Minnehaha Creek Watershed District is a local unit of government
responsible for managing and protecting the water resources in
one of the largest and most heavily-used urban watersheds in Minnesota.
The watershed stretches 181-square miles from St. Bonifacius
to south Minneapolis and includes Lake Minnetonka, the
Minneapolis Chain of Lakes, Minnehaha Creek, and Minnehaha
Falls. It includes eight major creeks, 129 lakes, and thousands of
wetlands. Learn more.
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Construction Begins on Minnehaha Creek Restoration in St. Louis Park
Wednesday, December 19, 2012
DEEPHAVEN -- Today the Minnehaha Creek Watershed District (MCWD), in partnership with the City of St. Louis Park, began construction on a restoration of 4,500 feet of Minnehaha Creek in St. Louis Park. The project, from Louisiana Avenue to Meadowbrook Road, will restore curves to the straightened channel, treat large amounts of urban runoff and improve public access with trails and canoe landings that will enhance recreational enjoyment of the creek.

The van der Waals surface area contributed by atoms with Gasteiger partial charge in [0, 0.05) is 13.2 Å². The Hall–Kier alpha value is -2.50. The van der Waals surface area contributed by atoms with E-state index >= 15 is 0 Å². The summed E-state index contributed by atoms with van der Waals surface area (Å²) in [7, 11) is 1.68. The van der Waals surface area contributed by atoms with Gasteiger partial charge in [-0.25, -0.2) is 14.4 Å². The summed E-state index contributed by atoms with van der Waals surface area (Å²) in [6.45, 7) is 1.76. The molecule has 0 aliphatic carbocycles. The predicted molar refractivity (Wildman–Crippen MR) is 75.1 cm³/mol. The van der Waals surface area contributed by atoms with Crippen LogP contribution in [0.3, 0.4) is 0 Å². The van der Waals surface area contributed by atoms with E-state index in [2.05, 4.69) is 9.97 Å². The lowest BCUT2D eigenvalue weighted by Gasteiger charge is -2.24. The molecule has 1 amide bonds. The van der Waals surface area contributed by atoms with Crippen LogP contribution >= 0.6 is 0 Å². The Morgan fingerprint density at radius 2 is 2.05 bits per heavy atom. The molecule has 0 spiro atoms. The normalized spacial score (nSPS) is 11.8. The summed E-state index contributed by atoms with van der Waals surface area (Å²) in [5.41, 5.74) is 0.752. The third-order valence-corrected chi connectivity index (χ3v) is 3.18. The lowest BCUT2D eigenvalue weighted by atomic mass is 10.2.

This project is the latest phase of a large-scale restoration of Minnehaha Creek, which had been channelized and largely hidden from view as a result of urban expansion. The restoration started with a creek re-meander and trail/boardwalk system at Methodist Hospital that was completed in 2009 and will continue with additional work upstream in Hopkins (see map).
"This area, back in the 1930's and after World War II, saw a lot of change," said James Wisker, MCWD's Director of Planning, Projects and Land Conservation. "Wetlands were drained and filled, which increases the amount of pollution going into the stream channel. This project, in combination with others, will slow that water down, hold it on the landscape, and reduce the amount of pollution that makes it into the creek and downstream to Lake Hiawatha."
"If you've ever gone down the creek in a canoe, which I have, you'll notice that historically land
use has turned its back on the creek," said St. Louis Park City Manager Tom Harmening. "You see the back sides of buildings on the creek. The creek wasn't seen as an asset; it was seen perhaps as more of a liability, or utility in terms of disposing stormwater. We're changing that. We want to turn toward the creek and enhance our use of the creek and view it as an asset."
When complete, the public will enjoy a restored Minnehaha Creek that has cleaner water, helps communities manage stormwater, provides trail linkages to the Cedar Regional Bike Trail and the planned Southwest Light Rail Transit line and is an amenity for the surrounding area.